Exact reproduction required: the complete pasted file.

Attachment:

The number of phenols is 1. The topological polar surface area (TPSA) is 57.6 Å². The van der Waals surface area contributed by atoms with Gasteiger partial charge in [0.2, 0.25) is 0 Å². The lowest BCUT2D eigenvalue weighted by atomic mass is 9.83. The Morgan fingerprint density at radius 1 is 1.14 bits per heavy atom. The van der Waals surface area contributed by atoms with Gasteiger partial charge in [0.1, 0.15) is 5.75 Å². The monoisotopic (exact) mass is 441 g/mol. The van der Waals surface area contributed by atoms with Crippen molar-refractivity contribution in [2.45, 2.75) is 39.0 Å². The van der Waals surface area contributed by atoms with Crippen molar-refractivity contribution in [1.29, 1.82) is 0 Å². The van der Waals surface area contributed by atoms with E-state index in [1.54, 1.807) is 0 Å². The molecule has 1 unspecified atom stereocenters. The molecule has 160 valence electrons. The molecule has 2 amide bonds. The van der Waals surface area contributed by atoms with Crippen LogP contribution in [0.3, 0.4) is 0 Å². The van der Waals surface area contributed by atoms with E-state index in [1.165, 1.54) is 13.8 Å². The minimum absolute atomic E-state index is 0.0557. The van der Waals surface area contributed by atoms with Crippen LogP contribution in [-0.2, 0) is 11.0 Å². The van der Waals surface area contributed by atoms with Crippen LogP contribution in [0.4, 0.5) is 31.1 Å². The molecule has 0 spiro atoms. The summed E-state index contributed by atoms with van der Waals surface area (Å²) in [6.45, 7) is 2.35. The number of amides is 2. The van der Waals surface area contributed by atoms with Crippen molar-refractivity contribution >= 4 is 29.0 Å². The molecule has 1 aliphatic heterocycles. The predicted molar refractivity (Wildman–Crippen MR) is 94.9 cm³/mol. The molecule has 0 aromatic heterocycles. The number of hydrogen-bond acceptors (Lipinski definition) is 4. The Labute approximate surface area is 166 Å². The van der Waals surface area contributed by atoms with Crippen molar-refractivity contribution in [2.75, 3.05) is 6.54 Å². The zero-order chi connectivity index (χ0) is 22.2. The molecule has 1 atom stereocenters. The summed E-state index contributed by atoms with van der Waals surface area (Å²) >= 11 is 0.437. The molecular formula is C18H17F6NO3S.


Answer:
The number of phenols is 1. The topological polar surface area (TPSA) is 57.6 Å². The van der Waals surface area contributed by atoms with Gasteiger partial charge in [0.2, 0.25) is 0 Å². The lowest BCUT2D eigenvalue weighted by atomic mass is 9.83. The Morgan fingerprint density at radius 1 is 1.14 bits per heavy atom. The van der Waals surface area contributed by atoms with Gasteiger partial charge in [0.1, 0.15) is 5.75 Å². The monoisotopic (exact) mass is 441 g/mol. The van der Waals surface area contributed by atoms with Crippen molar-refractivity contribution in [2.45, 2.75) is 39.0 Å². The van der Waals surface area contributed by atoms with Crippen molar-refractivity contribution in [1.29, 1.82) is 0 Å². The van der Waals surface area contributed by atoms with E-state index in [1.54, 1.807) is 0 Å². The molecule has 1 unspecified atom stereocenters. The molecule has 160 valence electrons. The molecule has 2 amide bonds. The van der Waals surface area contributed by atoms with Crippen LogP contribution in [0.3, 0.4) is 0 Å². The van der Waals surface area contributed by atoms with E-state index in [1.165, 1.54) is 13.8 Å². The minimum absolute atomic E-state index is 0.0557. The van der Waals surface area contributed by atoms with Crippen LogP contribution in [-0.2, 0) is 11.0 Å². The van der Waals surface area contributed by atoms with Crippen LogP contribution in [0.4, 0.5) is 31.1 Å². The molecule has 0 spiro atoms. The summed E-state index contributed by atoms with van der Waals surface area (Å²) in [6.45, 7) is 2.35. The number of amides is 2. The van der Waals surface area contributed by atoms with Crippen molar-refractivity contribution >= 4 is 29.0 Å². The molecule has 1 aliphatic heterocycles. The predicted molar refractivity (Wildman–Crippen MR) is 94.9 cm³/mol. The molecule has 0 aromatic heterocycles. The number of hydrogen-bond acceptors (Lipinski definition) is 4. The Labute approximate surface area is 166 Å². The van der Waals surface area contributed by atoms with Crippen molar-refractivity contribution in [2.75, 3.05) is 6.54 Å². The zero-order chi connectivity index (χ0) is 22.2. The molecule has 1 atom stereocenters. The summed E-state index contributed by atoms with van der Waals surface area (Å²) >= 11 is 0.437. The molecular formula is C18H17F6NO3S.